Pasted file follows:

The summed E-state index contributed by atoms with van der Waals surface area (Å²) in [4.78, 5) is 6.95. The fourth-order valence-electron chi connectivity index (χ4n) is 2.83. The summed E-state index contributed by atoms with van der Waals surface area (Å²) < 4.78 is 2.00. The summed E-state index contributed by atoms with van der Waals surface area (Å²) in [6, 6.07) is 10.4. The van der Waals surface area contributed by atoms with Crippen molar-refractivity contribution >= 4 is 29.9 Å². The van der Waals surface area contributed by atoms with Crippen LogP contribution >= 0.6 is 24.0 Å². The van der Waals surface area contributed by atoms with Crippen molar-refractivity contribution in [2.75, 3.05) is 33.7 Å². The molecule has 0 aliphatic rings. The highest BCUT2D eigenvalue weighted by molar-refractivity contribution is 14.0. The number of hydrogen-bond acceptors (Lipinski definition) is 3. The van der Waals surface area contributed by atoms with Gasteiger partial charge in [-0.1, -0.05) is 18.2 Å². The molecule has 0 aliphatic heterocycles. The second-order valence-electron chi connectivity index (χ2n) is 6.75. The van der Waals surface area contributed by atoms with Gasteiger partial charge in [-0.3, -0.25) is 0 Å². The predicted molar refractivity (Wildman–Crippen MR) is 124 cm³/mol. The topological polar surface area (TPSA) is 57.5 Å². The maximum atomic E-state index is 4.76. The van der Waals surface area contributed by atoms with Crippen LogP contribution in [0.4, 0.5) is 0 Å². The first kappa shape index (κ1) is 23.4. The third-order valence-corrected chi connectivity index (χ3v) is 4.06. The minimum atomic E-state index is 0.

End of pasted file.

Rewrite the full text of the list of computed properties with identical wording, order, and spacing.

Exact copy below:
The summed E-state index contributed by atoms with van der Waals surface area (Å²) in [4.78, 5) is 6.95. The fourth-order valence-electron chi connectivity index (χ4n) is 2.83. The summed E-state index contributed by atoms with van der Waals surface area (Å²) < 4.78 is 2.00. The summed E-state index contributed by atoms with van der Waals surface area (Å²) in [6, 6.07) is 10.4. The van der Waals surface area contributed by atoms with Crippen molar-refractivity contribution >= 4 is 29.9 Å². The van der Waals surface area contributed by atoms with Crippen LogP contribution >= 0.6 is 24.0 Å². The van der Waals surface area contributed by atoms with Crippen molar-refractivity contribution in [2.75, 3.05) is 33.7 Å². The molecule has 0 aliphatic rings. The highest BCUT2D eigenvalue weighted by molar-refractivity contribution is 14.0. The number of hydrogen-bond acceptors (Lipinski definition) is 3. The van der Waals surface area contributed by atoms with Gasteiger partial charge in [-0.1, -0.05) is 18.2 Å². The molecule has 0 aliphatic heterocycles. The second-order valence-electron chi connectivity index (χ2n) is 6.75. The van der Waals surface area contributed by atoms with Gasteiger partial charge in [-0.3, -0.25) is 0 Å². The predicted molar refractivity (Wildman–Crippen MR) is 124 cm³/mol. The topological polar surface area (TPSA) is 57.5 Å². The maximum atomic E-state index is 4.76. The van der Waals surface area contributed by atoms with Crippen LogP contribution in [0.4, 0.5) is 0 Å². The first kappa shape index (κ1) is 23.4. The third-order valence-corrected chi connectivity index (χ3v) is 4.06. The minimum atomic E-state index is 0.